A Palestinian child has been shot and seriously injured in the eye by Israeli forces on Sunday evening in the Issawiya neighborhood of the occupied East Jerusalem al-Quds.
The Palestinian Information Center reported on Monday that Israeli soldiers stormed the area in an attempt to intimidate the Palestinian youths protesting against earlier raids by the troops on their houses.
Omar Ahmed, the Palestinian kid, sustained critical injuries by a rubber bullet.
The troops blocked roads and provoked the Palestinians, the report said, adding that the Israeli forces also set up a makeshift checkpoint to restrict the movement of locals.
Local media said four young Palestinians were also injured during scuffles with Israeli forces in the town of Beita, south of the West Bank city of Nablus. There, Israeli troops used tear gas against the Palestinians.
The Palestinian homes had been ransacked and residents interrogated by Israeli troops before clashes erupted.
Violent tactics against Palestinians, including using tear gas, stun grenades, rubber bullets and live rounds, are the tools of the trade for Israeli forces.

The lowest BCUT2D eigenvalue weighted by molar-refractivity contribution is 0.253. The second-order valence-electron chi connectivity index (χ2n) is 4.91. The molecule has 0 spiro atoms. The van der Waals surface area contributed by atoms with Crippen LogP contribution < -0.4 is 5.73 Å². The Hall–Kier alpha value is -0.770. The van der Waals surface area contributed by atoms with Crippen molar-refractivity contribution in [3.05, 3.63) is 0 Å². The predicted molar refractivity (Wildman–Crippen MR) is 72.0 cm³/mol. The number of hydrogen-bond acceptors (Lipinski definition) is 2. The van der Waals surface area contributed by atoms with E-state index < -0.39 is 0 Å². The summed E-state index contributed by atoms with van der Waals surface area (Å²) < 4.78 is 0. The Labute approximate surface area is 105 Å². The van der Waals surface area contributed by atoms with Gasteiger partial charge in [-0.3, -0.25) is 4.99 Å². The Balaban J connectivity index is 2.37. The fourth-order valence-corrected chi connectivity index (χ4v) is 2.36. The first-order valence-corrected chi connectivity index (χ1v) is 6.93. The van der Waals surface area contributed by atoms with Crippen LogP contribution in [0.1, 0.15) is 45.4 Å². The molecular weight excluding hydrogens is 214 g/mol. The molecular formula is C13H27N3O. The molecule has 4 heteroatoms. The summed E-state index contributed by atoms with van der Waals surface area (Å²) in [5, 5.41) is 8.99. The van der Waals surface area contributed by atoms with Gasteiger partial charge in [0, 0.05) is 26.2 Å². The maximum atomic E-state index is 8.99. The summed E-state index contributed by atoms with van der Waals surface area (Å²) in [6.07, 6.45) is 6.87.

In March 2019, UNICEF said about 40 Palestinian children had been killed in a year of anti-occupation protests along the fence that separates the besieged Gaza Strip and the occupied Palestinian territories.
Recently, the Israeli regime cleared soldiers involved in the February shooting of a Palestinian child in East Jerusalem al-Quds.
The nine-year-old boy, identified as Malik Eissa, had just gotten off a school bus when he was shot; and lost his eye.
The troops claimed, back then, that they had used non-lethal weapons in response to customary protests in the area against occupation.
The Israeli court in the case said it had investigated the “sad” incident, but proof was not sufficient for prosecution after interviewing witnesses and reviewing video footage and other evidence. The boy’s family said they had been the victim of injustice twice — first when the boy was shot and now with the investigation being closed.
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